Saturday, 15 June 2013
Theatre review: A Mad World My Masters
Linking the two stories, in a sparkling performance from Sarah Ridgeway, is the prostitute Truly Kidman, who's being kept by Peersucker, and has an eye on tricking Follywit into marriage once he's got hold of the cash. She's also a crucial part of Brothel's plan, masquerading as a nun to provide "moral guidance" to Mrs Littledick, but in fact plotting ways for her to meet with her lover the second her husband leaves the room.
Foley's conceit is to set the action in 1950s Soho, possibly the most recent time and place where it's easy to imagine gangsters, whores and peers all out on the town together. This setting, as well as the regular breaks for songs of the period, makes the production a bit reminiscent of One Man, Two Guvnors, although thankfully without the fake corpsing. I can see this show clicking with a West End audience as well, although if the RSC does have any such plans it would probably risk looking like a copycat. But this is probably the better show - the laughs aren't as big but they've got a quality of disbelief at the kind of thing Middleton was getting away with in 1605.
Foley has also, with Phil Porter, edited the text (although he says what remains is about 97% Middleton.) It largely involves updating jokes whose punchlines no longer make sense, including a couple of the subtlety-free character names.
There's a lovely comic performance from Richard Goulding in the middle of everything as the mercenary but inventive Follywit, ably backed up by Deery and McEntire as his dimwitted henchmen. And Ian Redford gamely plays the gull as a series of terrible disguises never fail to fool Peersucker out of his money. The parallel storyline is also played to the hilt, with Ridgeway really shining in a scene where, having finally got Brothel and Mrs Littledick together, she has to disguise their noisy lovemaking from the eavesdropping husband.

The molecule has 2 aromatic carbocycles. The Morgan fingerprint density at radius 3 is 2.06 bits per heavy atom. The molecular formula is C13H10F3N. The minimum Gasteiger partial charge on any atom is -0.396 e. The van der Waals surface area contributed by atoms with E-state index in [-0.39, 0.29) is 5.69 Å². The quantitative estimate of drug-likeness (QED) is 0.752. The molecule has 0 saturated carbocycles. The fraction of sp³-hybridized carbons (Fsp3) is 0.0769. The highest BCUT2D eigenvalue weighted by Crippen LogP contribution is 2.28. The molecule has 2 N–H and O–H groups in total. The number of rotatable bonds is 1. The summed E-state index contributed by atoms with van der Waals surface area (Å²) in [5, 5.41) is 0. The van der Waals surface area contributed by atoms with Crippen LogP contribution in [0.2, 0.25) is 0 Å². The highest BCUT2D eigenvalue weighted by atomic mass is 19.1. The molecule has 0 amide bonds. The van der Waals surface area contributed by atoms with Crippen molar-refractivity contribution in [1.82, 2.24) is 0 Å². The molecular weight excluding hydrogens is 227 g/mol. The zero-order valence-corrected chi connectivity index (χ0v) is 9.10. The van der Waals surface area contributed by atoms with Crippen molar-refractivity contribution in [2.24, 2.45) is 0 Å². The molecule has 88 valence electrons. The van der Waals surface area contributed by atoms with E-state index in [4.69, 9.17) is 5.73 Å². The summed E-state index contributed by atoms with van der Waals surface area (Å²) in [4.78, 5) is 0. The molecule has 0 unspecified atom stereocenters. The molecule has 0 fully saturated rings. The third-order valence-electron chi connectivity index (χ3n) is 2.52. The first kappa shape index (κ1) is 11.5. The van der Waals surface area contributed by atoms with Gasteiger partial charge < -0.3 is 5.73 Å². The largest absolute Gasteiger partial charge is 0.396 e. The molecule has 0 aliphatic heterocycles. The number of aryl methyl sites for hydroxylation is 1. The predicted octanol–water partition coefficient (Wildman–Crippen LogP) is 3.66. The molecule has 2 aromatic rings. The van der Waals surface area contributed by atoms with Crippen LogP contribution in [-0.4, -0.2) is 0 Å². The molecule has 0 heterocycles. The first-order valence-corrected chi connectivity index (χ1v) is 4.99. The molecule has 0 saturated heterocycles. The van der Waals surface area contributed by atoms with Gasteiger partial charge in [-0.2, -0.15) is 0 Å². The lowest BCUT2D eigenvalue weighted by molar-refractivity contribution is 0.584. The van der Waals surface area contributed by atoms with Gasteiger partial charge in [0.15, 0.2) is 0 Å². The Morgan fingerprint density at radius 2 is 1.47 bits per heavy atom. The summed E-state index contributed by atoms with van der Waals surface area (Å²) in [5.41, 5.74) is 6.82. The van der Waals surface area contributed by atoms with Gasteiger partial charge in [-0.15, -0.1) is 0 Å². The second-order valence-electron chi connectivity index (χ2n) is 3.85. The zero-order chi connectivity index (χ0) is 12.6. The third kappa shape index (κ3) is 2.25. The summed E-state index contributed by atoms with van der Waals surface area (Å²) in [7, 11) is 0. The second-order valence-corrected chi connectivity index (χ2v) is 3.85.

As his name suggests, Penitent Brothel is struck by regrets once he's actually got what he wanted, and this is Hopkins' chance to come into his own with some very funny scenes as he starts to fear for his immortal soul and try to make amends. There's also fun from the supporting cast with Richard Durden as Spunky the butler (here decrepit and deaf, which again made me flash back to One Man, Two Guvnors,) Ishia Benson as Truly's mother and pimp, and Ciarán Owens and Nicholas Prasad as Master Whopping-Prospect and Master Muchly-Minted, a pair of wealthy young fools courting the prostitute under the impression that she's a shy virgin.
Having been best known for The Play What I Wrote, Foley has in recent years been making a new name for himself as a director of big knockabout comedy like this; but last year I found his revival of What the Butler Saw a bit perfunctory. A Mad World My Masters is a return to form, and feels like a labour of love: The director speaks in the programme notes about his disbelief at the sheer amount of sexual wordplay in the script (you won't find this many damp front passages, prickly bushes, hungry mouths and well-polished organs in a whole book of Freudian dream interpretation) and his glee in the silliness of it all is communicated in every moment of this wonderfully ridiculous play.
A Mad World My Masters by Thomas Middleton, edited by Sean Foley and Phil Porter, is booking in repertory until the 25th of October at the Swan Theatre, Stratford-upon-Avon.
Running time: 2 hours 55 minutes including interval.